Ralph Breaks the Internet
Mission: Impossible - Fallout
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All Critics (9)
| Top Critics (5)
| Fresh (2)
| Rotten (7)
An overheated but haunting, strangely involving tale inspired by the doomed romance between real-life aristocratic French siblings circa 1600.
The excruciating experience of "Marguerite & Julien" need only be endured by viewers with an obsessive interest in the least constructive aesthetic currents in contemporary French cinema.
The wan narrative at hand fails on several levels, including an annoying amount of intentional anachronistic details that detract rather enhance.
Marguerite & Julien's romance is a non-item, but Donzelli sprinkles it with faux naiveté, which has the aftertaste of an artificial sweetener. Who would ever want to see this movie?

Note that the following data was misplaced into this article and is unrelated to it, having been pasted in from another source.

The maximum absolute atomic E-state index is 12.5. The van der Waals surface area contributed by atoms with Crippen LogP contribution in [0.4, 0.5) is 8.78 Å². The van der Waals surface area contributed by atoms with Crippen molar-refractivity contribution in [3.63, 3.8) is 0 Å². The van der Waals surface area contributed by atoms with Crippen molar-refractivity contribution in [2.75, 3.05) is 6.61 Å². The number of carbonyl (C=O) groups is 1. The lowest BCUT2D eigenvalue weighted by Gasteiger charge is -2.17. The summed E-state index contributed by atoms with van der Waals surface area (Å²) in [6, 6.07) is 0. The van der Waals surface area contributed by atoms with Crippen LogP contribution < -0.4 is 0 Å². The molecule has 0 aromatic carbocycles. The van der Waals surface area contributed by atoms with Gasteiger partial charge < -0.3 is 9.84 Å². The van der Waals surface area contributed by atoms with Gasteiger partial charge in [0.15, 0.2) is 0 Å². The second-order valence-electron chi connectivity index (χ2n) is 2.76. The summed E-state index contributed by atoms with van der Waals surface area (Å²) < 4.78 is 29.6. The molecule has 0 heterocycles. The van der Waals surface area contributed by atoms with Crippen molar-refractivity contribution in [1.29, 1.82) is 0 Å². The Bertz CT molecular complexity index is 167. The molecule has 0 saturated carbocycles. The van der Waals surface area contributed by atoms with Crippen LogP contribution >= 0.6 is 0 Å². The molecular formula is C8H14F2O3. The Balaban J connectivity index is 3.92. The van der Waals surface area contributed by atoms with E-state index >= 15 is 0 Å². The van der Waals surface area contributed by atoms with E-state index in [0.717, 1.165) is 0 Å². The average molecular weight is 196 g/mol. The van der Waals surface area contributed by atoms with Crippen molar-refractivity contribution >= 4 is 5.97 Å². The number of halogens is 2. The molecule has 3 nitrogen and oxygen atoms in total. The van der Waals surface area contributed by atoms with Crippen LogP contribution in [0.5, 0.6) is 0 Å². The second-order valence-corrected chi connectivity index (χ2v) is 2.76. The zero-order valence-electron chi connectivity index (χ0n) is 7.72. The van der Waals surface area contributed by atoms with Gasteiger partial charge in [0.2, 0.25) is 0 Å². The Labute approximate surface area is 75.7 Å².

The widescreen intimacy of small moments - the flush of a rain-soaked cheek - humanizes Donzelli's grand folly and the couple who challenge the parameters of morality.
It's just downright odd and doesn't work.
If it's too misbegotten to fall head over heels with, it's also too sensitively wrought to dismiss outright.
For a premise as provocative as an incestuous French fairy tale, this sort of toothlessness is tantamount to a death knell.
It finds its filmmaker completely lost between impulses to pay homage, play it safe, or offer something--anything--new.
Donzelli doesn't seem to have any idea what to do with this incestuous Romeo & Juliet story and creates the worst kind of melodramatic soap opera, apparently thinking that it is super cool to make use of gratuitous anachronisms, pretentious tableaux vivants and corny "meaningful" glances.
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